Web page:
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Blood for Oil 

Brilliant, confounding Syriana digs for a necessary truth.

George Clooney (center) plays a failed CIA assassin surrounded by corruption.
  • George Clooney (center) plays a failed CIA assassin surrounded by corruption.
Warner Bros. put $50 million into Syriana and allowed writer-director Stephen Gaghan as much time and travel as necessary to research and write his story. They'd be well advised to pony up a few extra bucks to provide filmgoers with a flowchart that connects the scattered dots that make up this movie about the high price of oil. So dense and complex is its story, and so varied and vast are its characters and settings, that one will not make much sense of it during the first viewing. Which is not to suggest that it's an impossible or unbearable task; it's merely one for which you should prepare yourself.

My notepad is filled not with the usual critical scribblings about noteworthy scenes and remarkable performances, but instead with detailed notes about the dark doings of Syriana's endless buffet of protagonists: the weary, disillusioned C.I.A. agent, betrayed by his bosses for seemingly capricious reasons (played by George Clooney); the slick energy analyst (Matt Damon), who parlays the death of his six-year-old son into a gig working for a prince promising reform in his unnamed Middle Eastern country (Alexander Siddig); the Washington attorney (Jeffrey Wright), who will screw whoever is necessary to clear the way for a merger between two petrochemical corporations; the sympathetically portrayed Pakistani oil-field worker (Mazhar Munir), lured into terrorism when he's tossed out of his job; and various other government spooks, Middle Eastern emirs, Texas oilmen, Justice Department cronies, and well-connected lawyers who flesh out this meaty tale. Only much later does one stop to consider the flinty camerawork, the impatient editing (which tends to end scenes abruptly, almost arbitrarily), the tense score -- the things that make this a movie, not merely a treatise on global politics.

Syriana plays much like Traffic, the film for which Gaghan won his screenwriting Oscar: Storylines and characters crisscross, intersecting at various points without ever fathoming the connections. Syriana demands your attention and patience, but it's no different from the video game that leaps you from level 1 to level 10 in order to explain its point; Gaghan's a filmmaker for the gamer who doesn't need to have the plot follow a neat, linear path. Besides, you don't need to know precisely what's going on; no one else in the film does either. Which is Gaghan's point: These people who are making a killing in the oil biz believe they know everything, control everything, are everything, but even the kings are mere pawns on the sandy chessboard. The ruler is just as suddenly the slave; the underling, just as quickly the boss. There is but one master: oil itself.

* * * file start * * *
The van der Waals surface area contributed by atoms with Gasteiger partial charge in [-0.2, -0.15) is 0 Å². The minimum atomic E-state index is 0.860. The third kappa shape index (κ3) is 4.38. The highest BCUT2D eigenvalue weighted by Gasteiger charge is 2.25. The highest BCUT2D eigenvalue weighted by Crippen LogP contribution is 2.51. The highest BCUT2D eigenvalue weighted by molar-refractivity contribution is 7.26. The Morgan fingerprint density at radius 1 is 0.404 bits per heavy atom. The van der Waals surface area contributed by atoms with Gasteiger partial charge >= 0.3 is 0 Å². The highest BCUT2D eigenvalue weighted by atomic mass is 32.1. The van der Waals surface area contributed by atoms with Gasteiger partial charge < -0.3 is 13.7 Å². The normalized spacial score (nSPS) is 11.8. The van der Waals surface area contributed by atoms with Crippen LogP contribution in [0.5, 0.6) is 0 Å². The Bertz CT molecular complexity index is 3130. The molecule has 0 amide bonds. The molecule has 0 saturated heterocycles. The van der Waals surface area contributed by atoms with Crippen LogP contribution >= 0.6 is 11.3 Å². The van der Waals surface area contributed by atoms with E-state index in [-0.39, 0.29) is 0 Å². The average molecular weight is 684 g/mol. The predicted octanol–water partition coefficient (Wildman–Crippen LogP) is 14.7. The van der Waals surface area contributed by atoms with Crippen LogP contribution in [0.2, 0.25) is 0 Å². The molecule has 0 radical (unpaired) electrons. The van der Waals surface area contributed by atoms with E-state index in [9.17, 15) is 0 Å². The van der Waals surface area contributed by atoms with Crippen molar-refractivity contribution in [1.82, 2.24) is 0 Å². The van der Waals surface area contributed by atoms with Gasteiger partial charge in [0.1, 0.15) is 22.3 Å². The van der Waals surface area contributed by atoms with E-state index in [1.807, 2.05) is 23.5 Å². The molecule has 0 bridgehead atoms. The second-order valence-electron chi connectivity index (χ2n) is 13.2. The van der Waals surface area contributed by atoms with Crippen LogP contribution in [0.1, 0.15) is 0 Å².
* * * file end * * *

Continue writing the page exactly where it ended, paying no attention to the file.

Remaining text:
Gaghan based his tale on See No Evil, the riveting 2001 book written by former C.I.A. operative Robert Baer, upon whom Clooney's Bob Barnes is based; like Baer, Barnes is cast aside by the agency after an assassination attempt goes awry and he's forced to take the fall. (Clooney, obscured by a thickly tangled beard and a paunchy gut, suffers much worse in a torture scene that led to a real-life spinal injury; it's harrowing to watch on many levels.) Yet Syriana plays more like an adaptation of Baer's 2004 book Sleeping With the Devil: How Washington Sold Our Soul for Saudi Crude, which portrays the U.S. government as a betrayed but forgiving whore, with its "eye on [the Middle East's] bulging wallet lit by the moonlight on the dresser." Baer and his acolyte Gaghan infuse their work with a vitality lit by anger, sadness, and frustration; in their narratives, there are no heroes or saviors, only the culpable and the corrupt.

In Syriana, Barnes is the closest we come to a "good guy," and he's an acknowledged assassin; when first we see him, he's walking away from an exploding car that contains a terrorist and the missile launcher Barnes just sold him. Everyone else is knee-deep in moral quicksand -- especially Damon's Bryan Woodman, whose wife (Amanda Peet) comes to find his actions so reprehensible that she can no longer look at him, and Wright's Bennett Holiday, as the attorney only too happy to give "the illusion of due diligence" as he begins to betray even his bosses.

You will not always know why someone's doing what he's doing; motives, if mentioned at all, are revealed in hushed whispers and slight nods. Characters speak in the knowing aphorisms of the indignantly self-righteous or the tragically damned. "Corruption keeps us safe and warm . . . Corruption is why we win," says Tim Blake Nelson as the senator who believes that doing bad is good for business; it's but a matter of time, of course, before he takes the fall. Others are sacrificed too -- in the name of what exactly, we're never sure, save the price of doing business.

Yes, Syriana is confusing -- confounding, even -- but it's a provocative, infuriating, beautiful, and essential mess worth pondering. Fact is, Syriana may be the best advertisement for a Prius ever made.

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